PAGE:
A pundit once famously said that you should never let a crisis go to waste, because it creates an opportunity to do things you thought you couldn’t do before.
Or, as Petfood Forum CONNECT 2020 keynote speaker Bonin Bough said about this year: “Uniquely, we were broken without us having to break ourselves, and now we have to ask ourselves, how do we reinvent ourselves anew?”
His presentation was on “hackonomy,” or how to create value by breaking things – and thanks to COVID-19, the breaking was done for us. “I never thought that we’d face what we’re facing today: a pandemic that not just impacted our businesses but literally broke the way we engage with consumers, broke the way we actually transact and ultimately, is transforming the way we can potentially grow,” added Bough, a consumer goods and marketing expert.
This concept seems to have become pervasive this year, during crises that perhaps outstrip all others, and much of the focus has been on taking the experience, outcomes and lessons learned from 2020 to better innovate. This includes from two experts recently presenting at other virtual events, whose tips seem to apply well to pet food development and businesses.
Steven Lerch, founder and president of Story Arc Consulting, is a former executive with Google and shared his experiences and insights from that time – along with other examples – during Virtual Poultry Tech Summit on October 21, 2020. His definition of innovation: “To me, it’s simply one of two things: It’s how we as humans make choices to change the world around us, or it’s how we as humans react to the world changing around us.”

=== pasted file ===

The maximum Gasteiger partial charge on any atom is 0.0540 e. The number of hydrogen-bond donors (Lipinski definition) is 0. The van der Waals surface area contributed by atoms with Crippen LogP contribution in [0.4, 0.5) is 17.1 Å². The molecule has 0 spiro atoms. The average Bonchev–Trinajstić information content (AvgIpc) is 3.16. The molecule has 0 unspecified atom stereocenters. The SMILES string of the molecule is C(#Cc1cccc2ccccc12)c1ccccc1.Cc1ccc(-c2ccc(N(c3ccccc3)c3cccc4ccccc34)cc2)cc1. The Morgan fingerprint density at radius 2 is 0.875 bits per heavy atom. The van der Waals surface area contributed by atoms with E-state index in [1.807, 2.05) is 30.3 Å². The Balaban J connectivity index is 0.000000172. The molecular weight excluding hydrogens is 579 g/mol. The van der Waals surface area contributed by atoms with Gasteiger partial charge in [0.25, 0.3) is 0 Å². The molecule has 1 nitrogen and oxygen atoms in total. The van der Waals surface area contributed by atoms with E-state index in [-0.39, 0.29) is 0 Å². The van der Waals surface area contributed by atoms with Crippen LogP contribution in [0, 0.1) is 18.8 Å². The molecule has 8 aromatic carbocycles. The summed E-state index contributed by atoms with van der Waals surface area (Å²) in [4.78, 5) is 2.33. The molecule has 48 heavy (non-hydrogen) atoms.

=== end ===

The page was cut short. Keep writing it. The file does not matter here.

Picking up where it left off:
As for how to innovate, Lerch offered three tips:
1. Innovation comes from anywhere. His examples included an assistant at Google during the company’s early days who came up with the idea – and was allowed to develop and execute it – to create a bus program for “Googlers” to commute together to and from work in California’s infamously awful traffic. The program, which has continued to grow (at least pre-COVID-19), freed up employees from driving so they could work, catch up with friends or family, or just sleep.
Lerch posed a series of questions related to the example: Would any employee in your company know what to do with a crazy idea? Would they feel empowered and supported? Would they know how to proceed, who to go to for questions, how to do a draft budget, etc.? If the answer to those or similar questions is no, how many great ideas might you be missing out on?
2. Launch, learn, improve. Calling this the most valuable philosophy driving innovation, Lerch stressed that whatever new thing you’re trying (product, methodology, process, etc.), always consider it version one and know that you’ll have to keep improving and changing it. Specifically, getting feedback from others, even just within your organization, is key. “Don't keep your idea kicking around in your head for months; come out with something for people to give feedback on,” Lerch said.
He gave another Google example: Google Glasses, for which the first prototype took only 45 minutes to build. Though it was very big, bulky and had tons of wires running in and out, at least the innovators had something for people to touch, feel, see and give feedback on. And though Google Glasses eventually failed after being refined and launched on the market, Google found other uses for augmented reality and what they learned from working with it for the glasses. In other words, Lerch said, innovating means accepting failure and learning from it.